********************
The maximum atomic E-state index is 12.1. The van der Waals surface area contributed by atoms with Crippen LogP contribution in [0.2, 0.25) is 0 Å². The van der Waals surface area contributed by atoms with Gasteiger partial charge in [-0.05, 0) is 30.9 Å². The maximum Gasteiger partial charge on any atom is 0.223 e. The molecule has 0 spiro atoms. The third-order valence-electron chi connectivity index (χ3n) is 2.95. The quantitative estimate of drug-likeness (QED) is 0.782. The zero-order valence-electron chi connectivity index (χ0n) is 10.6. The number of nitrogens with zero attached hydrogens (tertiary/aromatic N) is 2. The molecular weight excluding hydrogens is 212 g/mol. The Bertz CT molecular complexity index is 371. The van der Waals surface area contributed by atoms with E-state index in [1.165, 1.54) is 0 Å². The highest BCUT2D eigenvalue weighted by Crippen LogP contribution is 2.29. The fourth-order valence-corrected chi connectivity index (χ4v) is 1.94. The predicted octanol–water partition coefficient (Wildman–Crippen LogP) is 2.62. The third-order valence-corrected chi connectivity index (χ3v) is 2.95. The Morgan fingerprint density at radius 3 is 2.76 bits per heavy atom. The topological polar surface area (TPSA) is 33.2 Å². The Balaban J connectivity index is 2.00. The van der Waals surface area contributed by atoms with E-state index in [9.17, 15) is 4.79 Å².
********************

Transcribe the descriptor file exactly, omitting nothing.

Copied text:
The maximum atomic E-state index is 12.1. The van der Waals surface area contributed by atoms with Crippen LogP contribution in [0.2, 0.25) is 0 Å². The van der Waals surface area contributed by atoms with Gasteiger partial charge in [-0.05, 0) is 30.9 Å². The maximum Gasteiger partial charge on any atom is 0.223 e. The molecule has 0 spiro atoms. The third-order valence-electron chi connectivity index (χ3n) is 2.95. The quantitative estimate of drug-likeness (QED) is 0.782. The zero-order valence-electron chi connectivity index (χ0n) is 10.6. The number of nitrogens with zero attached hydrogens (tertiary/aromatic N) is 2. The molecular weight excluding hydrogens is 212 g/mol. The Bertz CT molecular complexity index is 371. The van der Waals surface area contributed by atoms with E-state index in [1.165, 1.54) is 0 Å². The highest BCUT2D eigenvalue weighted by Crippen LogP contribution is 2.29. The fourth-order valence-corrected chi connectivity index (χ4v) is 1.94. The predicted octanol–water partition coefficient (Wildman–Crippen LogP) is 2.62. The third-order valence-corrected chi connectivity index (χ3v) is 2.95. The Morgan fingerprint density at radius 3 is 2.76 bits per heavy atom. The topological polar surface area (TPSA) is 33.2 Å². The Balaban J connectivity index is 2.00. The van der Waals surface area contributed by atoms with E-state index in [9.17, 15) is 4.79 Å².